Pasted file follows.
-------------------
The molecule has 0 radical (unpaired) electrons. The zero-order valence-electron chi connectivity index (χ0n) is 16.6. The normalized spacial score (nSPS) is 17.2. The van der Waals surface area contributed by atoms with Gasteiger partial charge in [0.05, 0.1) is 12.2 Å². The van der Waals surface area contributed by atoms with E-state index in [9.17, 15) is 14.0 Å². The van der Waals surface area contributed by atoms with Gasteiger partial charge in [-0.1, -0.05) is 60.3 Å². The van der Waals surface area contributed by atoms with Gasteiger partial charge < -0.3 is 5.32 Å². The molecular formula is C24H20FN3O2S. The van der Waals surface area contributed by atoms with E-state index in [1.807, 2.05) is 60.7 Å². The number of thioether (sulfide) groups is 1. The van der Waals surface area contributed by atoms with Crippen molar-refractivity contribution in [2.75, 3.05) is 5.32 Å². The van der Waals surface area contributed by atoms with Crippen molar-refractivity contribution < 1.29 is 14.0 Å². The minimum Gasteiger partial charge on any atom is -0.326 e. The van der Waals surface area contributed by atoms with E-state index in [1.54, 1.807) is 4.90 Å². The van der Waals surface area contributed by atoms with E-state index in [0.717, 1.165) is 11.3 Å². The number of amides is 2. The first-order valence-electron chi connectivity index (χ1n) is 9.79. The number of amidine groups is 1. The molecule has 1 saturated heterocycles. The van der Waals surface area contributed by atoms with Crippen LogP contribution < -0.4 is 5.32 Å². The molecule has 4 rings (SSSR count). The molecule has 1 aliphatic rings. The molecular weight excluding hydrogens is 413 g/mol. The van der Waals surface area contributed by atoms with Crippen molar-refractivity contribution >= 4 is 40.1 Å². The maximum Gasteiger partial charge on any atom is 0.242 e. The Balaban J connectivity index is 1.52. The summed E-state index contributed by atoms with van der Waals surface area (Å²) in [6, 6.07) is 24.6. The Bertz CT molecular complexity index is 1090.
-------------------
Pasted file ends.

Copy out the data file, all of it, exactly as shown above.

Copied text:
The molecule has 0 radical (unpaired) electrons. The zero-order valence-electron chi connectivity index (χ0n) is 16.6. The normalized spacial score (nSPS) is 17.2. The van der Waals surface area contributed by atoms with Gasteiger partial charge in [0.05, 0.1) is 12.2 Å². The van der Waals surface area contributed by atoms with E-state index in [9.17, 15) is 14.0 Å². The van der Waals surface area contributed by atoms with Gasteiger partial charge in [-0.1, -0.05) is 60.3 Å². The van der Waals surface area contributed by atoms with Gasteiger partial charge < -0.3 is 5.32 Å². The molecular formula is C24H20FN3O2S. The van der Waals surface area contributed by atoms with E-state index in [1.807, 2.05) is 60.7 Å². The number of thioether (sulfide) groups is 1. The van der Waals surface area contributed by atoms with Crippen molar-refractivity contribution in [2.75, 3.05) is 5.32 Å². The van der Waals surface area contributed by atoms with Crippen molar-refractivity contribution < 1.29 is 14.0 Å². The minimum Gasteiger partial charge on any atom is -0.326 e. The van der Waals surface area contributed by atoms with E-state index in [1.54, 1.807) is 4.90 Å². The van der Waals surface area contributed by atoms with E-state index in [0.717, 1.165) is 11.3 Å². The number of amides is 2. The first-order valence-electron chi connectivity index (χ1n) is 9.79. The number of amidine groups is 1. The molecule has 1 saturated heterocycles. The van der Waals surface area contributed by atoms with Crippen LogP contribution < -0.4 is 5.32 Å². The molecule has 4 rings (SSSR count). The molecule has 1 aliphatic rings. The molecular weight excluding hydrogens is 413 g/mol. The van der Waals surface area contributed by atoms with Crippen molar-refractivity contribution >= 4 is 40.1 Å². The maximum Gasteiger partial charge on any atom is 0.242 e. The Balaban J connectivity index is 1.52. The summed E-state index contributed by atoms with van der Waals surface area (Å²) in [6, 6.07) is 24.6. The Bertz CT molecular complexity index is 1090.